1974 US 2000 Berlina. Maroon, tan interior. Complete, operable car that had been sitting some years. Straight, functional, but getting rusty around the bottom and windows, and tired interior. Ran well, and drove decently with minor brake and tuneup work. $400 ARA newsletter ad, CA. More than a parts car, less than a driver, but could be a decent beater driver with a couple days’ work. Surprisingly straight and original, with almost completely original paint. Rust is on the border of what makes sense to fix. A pretty good deal for the buyer. Engine and brakes sorted, and cleaned up extensively, then flipped on ebay for $710. Still a good deal, considering how strong the engine is. Surprising low ebay price still mystifies me. 1/08
1968 1750 Berlina. Grey/tan Euro model 1750 with Solex carburetors. Excellent condition all around, owned and cared for by a loving Giulia/Berlina owner. Had been owned and restored by Bobcor earlier in life, and was most likely perfect all over. $10,000 private sale. MA. If this car was still in the post-Bobcor restored condition, a pretty good price for the buyer. I would have expected several thousand more. Prices and sales seem to be off right now in the US. 2/08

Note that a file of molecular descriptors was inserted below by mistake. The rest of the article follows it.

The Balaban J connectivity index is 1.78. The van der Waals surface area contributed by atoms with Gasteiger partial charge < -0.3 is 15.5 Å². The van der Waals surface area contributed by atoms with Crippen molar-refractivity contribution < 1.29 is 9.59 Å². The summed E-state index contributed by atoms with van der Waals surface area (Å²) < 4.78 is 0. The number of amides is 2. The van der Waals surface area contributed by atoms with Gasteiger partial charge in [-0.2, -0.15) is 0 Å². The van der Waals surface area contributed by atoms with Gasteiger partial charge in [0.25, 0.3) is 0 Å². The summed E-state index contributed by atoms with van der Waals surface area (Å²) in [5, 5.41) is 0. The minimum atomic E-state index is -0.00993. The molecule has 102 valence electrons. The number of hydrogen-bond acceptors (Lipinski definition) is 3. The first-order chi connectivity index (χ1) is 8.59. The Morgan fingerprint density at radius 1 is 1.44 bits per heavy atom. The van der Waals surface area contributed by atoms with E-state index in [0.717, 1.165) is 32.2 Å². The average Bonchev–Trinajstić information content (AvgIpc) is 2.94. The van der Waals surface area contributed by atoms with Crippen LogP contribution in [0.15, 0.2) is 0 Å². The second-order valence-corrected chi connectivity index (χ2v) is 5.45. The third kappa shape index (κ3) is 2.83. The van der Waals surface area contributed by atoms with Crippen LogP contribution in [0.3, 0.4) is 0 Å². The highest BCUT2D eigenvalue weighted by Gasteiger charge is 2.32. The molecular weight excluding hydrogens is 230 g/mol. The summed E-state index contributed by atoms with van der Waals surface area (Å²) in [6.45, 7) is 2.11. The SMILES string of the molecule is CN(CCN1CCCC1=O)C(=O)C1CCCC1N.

1966 Giulia Super. Blue race car developed over many years by Mike Valant, talented engineer and mechanic, and son of the late Gary Valant, founder of Valco. Very sophisticated car with Schwitters transmission, remote shifter, suspension mods, full roll cage, wide rear fenders, etc. Sold as a roller with no engine after a spun bearing. $12,000 AlfaBB, CT. I would call this a bargain for someone wanting a high-quality, well-developed track car. You couldn’t build it for double this cost, and you get the benefit of Mike’s experience in the deal. Someone got a steal. Drop in an engine and go. 3/08
Berlina wanted. Who wants to trade a really nice Berlina for a really nice 1973 2000 Spider? No projects or rusty cars. Fred Puhn. (619) 475-1155; firstname.lastname@example.org